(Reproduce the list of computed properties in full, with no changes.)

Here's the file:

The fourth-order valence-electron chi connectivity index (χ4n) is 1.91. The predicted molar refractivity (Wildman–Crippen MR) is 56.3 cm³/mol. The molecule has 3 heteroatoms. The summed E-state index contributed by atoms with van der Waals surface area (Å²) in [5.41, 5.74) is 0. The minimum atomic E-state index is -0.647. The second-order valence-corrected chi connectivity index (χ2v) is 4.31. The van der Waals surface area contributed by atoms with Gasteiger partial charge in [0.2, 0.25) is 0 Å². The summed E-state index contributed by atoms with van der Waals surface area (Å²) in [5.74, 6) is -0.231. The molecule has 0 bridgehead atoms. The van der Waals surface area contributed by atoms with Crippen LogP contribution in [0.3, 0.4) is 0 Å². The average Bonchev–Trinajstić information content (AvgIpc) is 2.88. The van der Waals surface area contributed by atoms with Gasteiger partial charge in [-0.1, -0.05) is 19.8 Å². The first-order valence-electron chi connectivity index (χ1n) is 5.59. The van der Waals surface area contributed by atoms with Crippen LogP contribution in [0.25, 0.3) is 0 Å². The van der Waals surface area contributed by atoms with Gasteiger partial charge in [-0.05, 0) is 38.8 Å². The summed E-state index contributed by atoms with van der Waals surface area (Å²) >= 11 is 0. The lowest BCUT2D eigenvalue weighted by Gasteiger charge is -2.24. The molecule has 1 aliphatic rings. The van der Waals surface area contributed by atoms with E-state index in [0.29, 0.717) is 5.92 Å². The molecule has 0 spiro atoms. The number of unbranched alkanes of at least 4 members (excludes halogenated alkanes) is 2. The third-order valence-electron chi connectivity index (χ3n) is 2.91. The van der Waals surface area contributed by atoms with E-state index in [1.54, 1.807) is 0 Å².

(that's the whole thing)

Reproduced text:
The fourth-order valence-electron chi connectivity index (χ4n) is 1.91. The predicted molar refractivity (Wildman–Crippen MR) is 56.3 cm³/mol. The molecule has 3 heteroatoms. The summed E-state index contributed by atoms with van der Waals surface area (Å²) in [5.41, 5.74) is 0. The minimum atomic E-state index is -0.647. The second-order valence-corrected chi connectivity index (χ2v) is 4.31. The van der Waals surface area contributed by atoms with Gasteiger partial charge in [0.2, 0.25) is 0 Å². The summed E-state index contributed by atoms with van der Waals surface area (Å²) in [5.74, 6) is -0.231. The molecule has 0 bridgehead atoms. The van der Waals surface area contributed by atoms with Crippen LogP contribution in [0.3, 0.4) is 0 Å². The average Bonchev–Trinajstić information content (AvgIpc) is 2.88. The van der Waals surface area contributed by atoms with Gasteiger partial charge in [-0.1, -0.05) is 19.8 Å². The first-order valence-electron chi connectivity index (χ1n) is 5.59. The van der Waals surface area contributed by atoms with Crippen LogP contribution in [0.25, 0.3) is 0 Å². The van der Waals surface area contributed by atoms with Gasteiger partial charge in [-0.05, 0) is 38.8 Å². The summed E-state index contributed by atoms with van der Waals surface area (Å²) >= 11 is 0. The lowest BCUT2D eigenvalue weighted by Gasteiger charge is -2.24. The molecule has 1 aliphatic rings. The van der Waals surface area contributed by atoms with E-state index in [0.29, 0.717) is 5.92 Å². The molecule has 0 spiro atoms. The number of unbranched alkanes of at least 4 members (excludes halogenated alkanes) is 2. The third-order valence-electron chi connectivity index (χ3n) is 2.91. The van der Waals surface area contributed by atoms with E-state index in [1.54, 1.807) is 0 Å².